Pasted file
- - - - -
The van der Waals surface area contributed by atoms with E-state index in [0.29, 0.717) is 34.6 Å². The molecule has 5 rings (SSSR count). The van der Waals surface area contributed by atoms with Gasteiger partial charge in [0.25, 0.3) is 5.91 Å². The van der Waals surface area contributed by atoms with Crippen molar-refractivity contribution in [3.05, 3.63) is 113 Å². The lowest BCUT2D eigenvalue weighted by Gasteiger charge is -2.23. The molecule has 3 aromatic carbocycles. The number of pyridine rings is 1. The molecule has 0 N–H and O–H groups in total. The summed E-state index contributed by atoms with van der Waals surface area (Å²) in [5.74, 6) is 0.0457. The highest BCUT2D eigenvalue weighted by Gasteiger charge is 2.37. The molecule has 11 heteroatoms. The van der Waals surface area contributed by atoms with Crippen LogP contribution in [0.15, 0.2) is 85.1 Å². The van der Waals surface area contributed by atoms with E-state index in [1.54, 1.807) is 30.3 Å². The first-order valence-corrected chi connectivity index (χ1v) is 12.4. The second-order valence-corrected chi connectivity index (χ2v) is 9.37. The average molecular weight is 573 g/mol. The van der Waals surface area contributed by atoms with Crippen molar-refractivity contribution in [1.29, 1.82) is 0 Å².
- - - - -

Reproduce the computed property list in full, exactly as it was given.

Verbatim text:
The van der Waals surface area contributed by atoms with E-state index in [0.29, 0.717) is 34.6 Å². The molecule has 5 rings (SSSR count). The van der Waals surface area contributed by atoms with Gasteiger partial charge in [0.25, 0.3) is 5.91 Å². The van der Waals surface area contributed by atoms with Crippen molar-refractivity contribution in [3.05, 3.63) is 113 Å². The lowest BCUT2D eigenvalue weighted by Gasteiger charge is -2.23. The molecule has 3 aromatic carbocycles. The number of pyridine rings is 1. The molecule has 0 N–H and O–H groups in total. The summed E-state index contributed by atoms with van der Waals surface area (Å²) in [5.74, 6) is 0.0457. The highest BCUT2D eigenvalue weighted by Gasteiger charge is 2.37. The molecule has 11 heteroatoms. The van der Waals surface area contributed by atoms with Crippen LogP contribution in [0.15, 0.2) is 85.1 Å². The van der Waals surface area contributed by atoms with E-state index in [1.54, 1.807) is 30.3 Å². The first-order valence-corrected chi connectivity index (χ1v) is 12.4. The second-order valence-corrected chi connectivity index (χ2v) is 9.37. The average molecular weight is 573 g/mol. The van der Waals surface area contributed by atoms with Crippen molar-refractivity contribution in [1.29, 1.82) is 0 Å².